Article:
Neotropical Monimiaceae

Susanne Renner

Ludwig-Maximilian University of Munich, München, Germany. 


Evergreen scambling shrubs, treelets or trees, with spherical oil cells in all parts of the plants. Leaves oppposite, decussate or in whorls of 3-4, simple, exstipulate, those of a pair often unequal in size, with simple or stellate hairs, glabrescent, the margin variously serrate, dentate, or entire. Inflorescences axillary or cauliflorous, cymose or fasciculate. Flowers radial, unisexual or rarely bisexual, plants dioecious, floral cup (receptacle) well-developed (the perigon perigynous), subglobose or cup-shaped, tepals 3 to numerous, petaloid, sepaloid, or connate and forming a calyptra; stamens few to very numerous, dispersed irregularly in the floral cup, filaments lacking appendages or more rarely with paired basal nectary glands on the filaments, anthers with 4 pollen sacs dehiscing by longitudinal, lateral, or circumscissile slits; carpels 1 to numerous, free or immersed in and fused with the receptacle tissue, the stigmas and/or styles free or joined by mucilage plugs, ovules solitary, pendulous and anatropous, bitegmic, crassinucellate. Fruiting receptacle repand and with few to many sessile or stipitate drupes, or the drupes enclosed in a fleshy receptacle and exposed at maturity by the splitting of the receptacle; the mesocarp fleshy, rarely half covered by an orange stylar aril, the endocarp stony.

Notes on delimitation

  • Morphologically and molecularly strongly supported as monophyletic (once Siparunaceae, Atherospermataceae, Amborellaceae, and Trimeniaceae were excluded).

Distribution in the Neotropics

Currently 28 genera and 195-200 species, mostly in the Malagasy floristic region, New Guinea (this has 75 species), and the Neotropics (four genera and ca. 24 species), with a few species in the rest of Malesia, Eastern Australia, and New Zealand. A single species, Xymalos monospora Baill., occurs from South Africa to Kenya, Uganda, and Cameroon.

  • Hennecartia Poisson: monospecific (H. omphalandra Poisson), Argentina.
  • Macropeplus Perkins: monospecific (M. ligustrinus (Tul.) Perkins) in gallery forest of southern Brazil, Paraguay, and Argentina.
  • Macrotorus Perkins: monospecific (M. utriculatus (Mart.) Perkins) in gallery forest of southern Brazil, Paraguay, and Argentina.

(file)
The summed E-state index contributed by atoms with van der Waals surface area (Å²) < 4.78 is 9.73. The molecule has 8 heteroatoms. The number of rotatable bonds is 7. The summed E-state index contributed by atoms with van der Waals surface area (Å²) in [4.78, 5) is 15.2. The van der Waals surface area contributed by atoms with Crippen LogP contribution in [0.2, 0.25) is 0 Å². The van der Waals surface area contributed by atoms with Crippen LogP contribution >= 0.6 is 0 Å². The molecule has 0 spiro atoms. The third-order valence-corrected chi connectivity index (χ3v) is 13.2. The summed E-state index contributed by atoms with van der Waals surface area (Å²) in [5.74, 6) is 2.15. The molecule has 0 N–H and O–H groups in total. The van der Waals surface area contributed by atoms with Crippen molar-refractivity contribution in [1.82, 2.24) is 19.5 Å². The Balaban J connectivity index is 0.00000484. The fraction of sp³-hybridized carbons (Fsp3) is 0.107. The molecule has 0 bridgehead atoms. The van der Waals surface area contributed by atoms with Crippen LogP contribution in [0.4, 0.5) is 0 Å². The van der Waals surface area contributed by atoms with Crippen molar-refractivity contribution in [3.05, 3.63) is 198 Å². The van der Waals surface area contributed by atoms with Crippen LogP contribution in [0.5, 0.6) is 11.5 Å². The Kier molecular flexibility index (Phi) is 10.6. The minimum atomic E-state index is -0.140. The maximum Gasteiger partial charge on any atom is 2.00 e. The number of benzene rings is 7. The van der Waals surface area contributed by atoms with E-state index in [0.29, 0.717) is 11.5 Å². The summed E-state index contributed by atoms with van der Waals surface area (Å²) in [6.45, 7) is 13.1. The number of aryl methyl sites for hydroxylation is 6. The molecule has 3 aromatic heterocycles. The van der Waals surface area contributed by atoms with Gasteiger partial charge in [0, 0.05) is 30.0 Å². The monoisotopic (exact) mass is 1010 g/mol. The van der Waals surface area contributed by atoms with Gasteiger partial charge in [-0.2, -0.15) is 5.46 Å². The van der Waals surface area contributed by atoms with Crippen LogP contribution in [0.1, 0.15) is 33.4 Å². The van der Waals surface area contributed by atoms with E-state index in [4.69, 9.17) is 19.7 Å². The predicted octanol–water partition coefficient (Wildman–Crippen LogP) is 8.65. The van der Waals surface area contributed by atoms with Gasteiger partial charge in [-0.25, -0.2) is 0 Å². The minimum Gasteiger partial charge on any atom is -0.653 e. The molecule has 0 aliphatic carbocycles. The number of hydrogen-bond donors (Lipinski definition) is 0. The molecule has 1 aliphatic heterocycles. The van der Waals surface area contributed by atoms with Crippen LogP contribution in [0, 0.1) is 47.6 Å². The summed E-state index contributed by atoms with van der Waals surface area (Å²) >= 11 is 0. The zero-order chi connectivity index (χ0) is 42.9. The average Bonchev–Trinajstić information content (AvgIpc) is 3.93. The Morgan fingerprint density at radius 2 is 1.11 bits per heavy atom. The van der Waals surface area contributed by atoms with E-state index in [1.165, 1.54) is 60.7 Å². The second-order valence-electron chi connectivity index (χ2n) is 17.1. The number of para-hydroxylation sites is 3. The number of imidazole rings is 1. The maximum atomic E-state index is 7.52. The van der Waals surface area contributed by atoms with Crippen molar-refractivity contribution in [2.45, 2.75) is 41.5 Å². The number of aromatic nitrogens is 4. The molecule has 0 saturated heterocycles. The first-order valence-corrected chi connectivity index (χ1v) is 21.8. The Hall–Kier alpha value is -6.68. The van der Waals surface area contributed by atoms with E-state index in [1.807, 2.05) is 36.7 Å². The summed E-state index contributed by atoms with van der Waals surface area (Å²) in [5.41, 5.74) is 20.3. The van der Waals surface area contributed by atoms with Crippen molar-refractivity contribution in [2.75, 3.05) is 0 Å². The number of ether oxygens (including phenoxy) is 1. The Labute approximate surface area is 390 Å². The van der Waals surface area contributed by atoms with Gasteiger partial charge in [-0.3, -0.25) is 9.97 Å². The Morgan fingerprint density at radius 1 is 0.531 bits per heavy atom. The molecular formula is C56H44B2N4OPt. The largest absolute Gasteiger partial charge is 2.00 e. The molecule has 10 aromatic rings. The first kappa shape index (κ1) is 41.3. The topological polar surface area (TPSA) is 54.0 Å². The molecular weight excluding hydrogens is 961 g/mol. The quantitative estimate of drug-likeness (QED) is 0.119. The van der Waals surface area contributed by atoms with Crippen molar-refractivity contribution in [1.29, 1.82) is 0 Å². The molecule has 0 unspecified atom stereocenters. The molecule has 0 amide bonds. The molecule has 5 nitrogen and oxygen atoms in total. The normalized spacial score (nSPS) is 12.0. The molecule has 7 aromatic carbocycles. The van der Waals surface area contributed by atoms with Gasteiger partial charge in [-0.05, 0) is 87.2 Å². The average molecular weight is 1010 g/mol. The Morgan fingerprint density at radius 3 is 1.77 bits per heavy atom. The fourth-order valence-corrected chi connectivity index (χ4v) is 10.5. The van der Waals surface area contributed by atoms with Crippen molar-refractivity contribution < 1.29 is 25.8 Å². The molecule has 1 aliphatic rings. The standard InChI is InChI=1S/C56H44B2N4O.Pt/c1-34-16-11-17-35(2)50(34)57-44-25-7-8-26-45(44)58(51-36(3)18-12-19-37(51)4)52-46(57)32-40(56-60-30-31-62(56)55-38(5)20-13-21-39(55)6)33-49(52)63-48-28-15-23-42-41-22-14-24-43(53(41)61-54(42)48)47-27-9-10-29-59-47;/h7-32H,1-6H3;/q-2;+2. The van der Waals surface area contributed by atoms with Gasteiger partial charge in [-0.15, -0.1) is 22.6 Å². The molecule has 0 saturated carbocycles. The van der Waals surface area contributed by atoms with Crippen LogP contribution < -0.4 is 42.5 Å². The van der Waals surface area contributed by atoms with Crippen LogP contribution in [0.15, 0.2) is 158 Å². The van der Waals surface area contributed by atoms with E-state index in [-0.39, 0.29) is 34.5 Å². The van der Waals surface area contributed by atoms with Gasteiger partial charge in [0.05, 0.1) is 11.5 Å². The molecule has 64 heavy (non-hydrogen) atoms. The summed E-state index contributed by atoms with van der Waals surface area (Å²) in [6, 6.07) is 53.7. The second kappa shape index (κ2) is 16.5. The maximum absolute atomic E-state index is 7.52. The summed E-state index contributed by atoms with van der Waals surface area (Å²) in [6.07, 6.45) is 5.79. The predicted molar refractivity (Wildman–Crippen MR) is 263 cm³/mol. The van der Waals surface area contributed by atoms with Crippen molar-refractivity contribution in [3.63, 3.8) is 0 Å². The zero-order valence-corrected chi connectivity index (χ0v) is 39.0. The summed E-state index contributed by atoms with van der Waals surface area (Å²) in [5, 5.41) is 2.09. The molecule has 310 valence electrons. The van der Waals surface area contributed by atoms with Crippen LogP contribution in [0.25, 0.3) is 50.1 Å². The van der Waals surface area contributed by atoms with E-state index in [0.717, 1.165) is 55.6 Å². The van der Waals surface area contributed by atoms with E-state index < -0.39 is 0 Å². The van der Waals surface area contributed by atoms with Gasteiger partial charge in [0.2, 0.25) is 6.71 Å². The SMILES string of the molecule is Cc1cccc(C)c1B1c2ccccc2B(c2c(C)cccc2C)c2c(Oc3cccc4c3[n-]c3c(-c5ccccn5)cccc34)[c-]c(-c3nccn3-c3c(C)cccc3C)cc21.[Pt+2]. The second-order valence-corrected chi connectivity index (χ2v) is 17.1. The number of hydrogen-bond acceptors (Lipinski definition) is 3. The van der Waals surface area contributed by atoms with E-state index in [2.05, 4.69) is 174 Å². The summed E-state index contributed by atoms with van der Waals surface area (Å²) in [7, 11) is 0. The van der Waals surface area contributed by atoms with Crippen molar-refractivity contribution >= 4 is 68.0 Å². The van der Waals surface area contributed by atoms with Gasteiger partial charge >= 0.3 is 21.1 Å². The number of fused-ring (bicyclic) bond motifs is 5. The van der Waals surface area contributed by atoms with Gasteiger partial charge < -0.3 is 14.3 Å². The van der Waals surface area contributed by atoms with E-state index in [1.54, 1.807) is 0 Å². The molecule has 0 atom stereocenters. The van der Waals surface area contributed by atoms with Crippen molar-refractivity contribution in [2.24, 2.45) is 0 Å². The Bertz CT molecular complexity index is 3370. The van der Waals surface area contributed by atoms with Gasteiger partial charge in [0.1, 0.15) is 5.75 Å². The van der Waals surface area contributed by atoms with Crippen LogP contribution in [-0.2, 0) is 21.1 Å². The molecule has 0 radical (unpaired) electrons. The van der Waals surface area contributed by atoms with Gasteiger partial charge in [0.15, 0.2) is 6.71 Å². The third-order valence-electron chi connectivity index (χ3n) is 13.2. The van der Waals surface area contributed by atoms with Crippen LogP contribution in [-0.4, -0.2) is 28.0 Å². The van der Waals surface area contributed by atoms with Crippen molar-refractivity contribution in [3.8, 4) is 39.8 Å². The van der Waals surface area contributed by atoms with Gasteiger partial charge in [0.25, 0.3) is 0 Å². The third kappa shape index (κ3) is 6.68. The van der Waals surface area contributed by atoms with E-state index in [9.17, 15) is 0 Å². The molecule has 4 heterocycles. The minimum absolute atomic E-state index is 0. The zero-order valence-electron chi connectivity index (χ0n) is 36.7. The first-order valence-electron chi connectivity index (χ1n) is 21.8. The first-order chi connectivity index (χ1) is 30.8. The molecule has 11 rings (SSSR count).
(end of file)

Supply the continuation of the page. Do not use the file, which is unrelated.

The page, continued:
• Mollinedia Ruiz & Pav.: ca. 20 species in understorey lowland moist forest, from Central America to the Amazon basin and in gallery forests in Brazil, Paraguay, and Argentina.
  • Peumus Molina: monospecific (P. boldus Molina) included here despite being outside the Flora region, in sclerophyllous Chilean forests between 30º and 41º latitude.

Distinguishing characters (always present)

  • Leaves opposite, decussate or in whorls of 3 to 4.
  • Flowers closed, somewhat fig-like, only the style tips or anther tips emerging from an apical ostiole.

Key differences from similar families

  • Rarely confused.

Number of genera

See above.

Useful tips for generic identification

  • An inordinate number of genera are monotypic (and hence devoid of informative generic characters).
  • Several others are poorly circumscribed.
  • Renner et al. 2010 paper, which has sequences for all but one genus and the majority of species.


  • Monimiaceae are not cultivated, with the exception of Peumus, which is cultivated in a few botanical gardens in Europe.

General notes

  • The fossil record of Monimiaceae is relatively extensive. Fossils from the Upper Senonian of the eastern Cape Province (Hedycaryoxylon hortonioides Mädel) and the Upper Cretaceous (Campanian) of James Ross Island in Antarctica (Hedycaryoxylon tambourissoides Poole & Gottwald) undoubtedly represent Monimiaceae. Somewhat younger fossil woods, referred to Xymaloxylon zeltenense (Louvet) Louvet (syn. Monimiaxylon zeltenense Louvet), have been described from the Early Oligocene of Oman.
  • There are also leaves from Paleocene/Eocene boundary strata on King George Island, Antarctic Peninsula (Monimiophyllum antarcticum Zastawniak). Even fossil woods from the Late Eocene of Germany, namely Hedycaryoxylom subaffine (Vater) Süss and Hortonioxylon henericiungeri Gottwald, have been compared to Hortonia Wight ex Arn., Hedycarya Forst., and Tambourissa Sonn. [This is from S. S.Renner, unpublished manuscript, which contains all the refs.]

Important literature

Philipson, W.R. 1986. Monimiaceae. In: Steenis, C.G.G.J. van, ed. Flora Malesiana Spermatophyta: flowering plants. vol.10, part 2. Revisions. Dordrecht etc., Martinus Nijhoff Publishers. 255-326.

Renner, S.S. 2004. Monimiaceae. Pp. 252-253. In: Smith, N., Mori, S.A., Henderson, A., Stevenson, D.W. & Heald, S.V. (eds.). Flowering Plants of the Neotropics. New York Botanical Garden, Princeton University Press, Princeton.

Renner, S.S., and Hausner, G. 1997. Siparunaceae, Monimiaceae. In: Harling, G. & Andersson, L. (eds.). Flora of Ecuador no. 59, Pp. 1-124. Department of Systematic Botany, University of Gothenburg, Gothenburg.

Renner, S. S., J. S. Strijk, D. Strasberg, and C. Thébaud. 2010. Biogeography of the Monimiaceae (Laurales): A role for East Gondwana and long distance dispersal, but not West Gondwana. Journal of Biogeography 37(7): 1227-1238.

How to cite

Rener, S. (2009). Neotropical Monimiaceae. In: Milliken, W., Klitgård, B. & Baracat, A. (2009 onwards), Neotropikey - Interactive key and information resources for flowering plants of the Neotropics.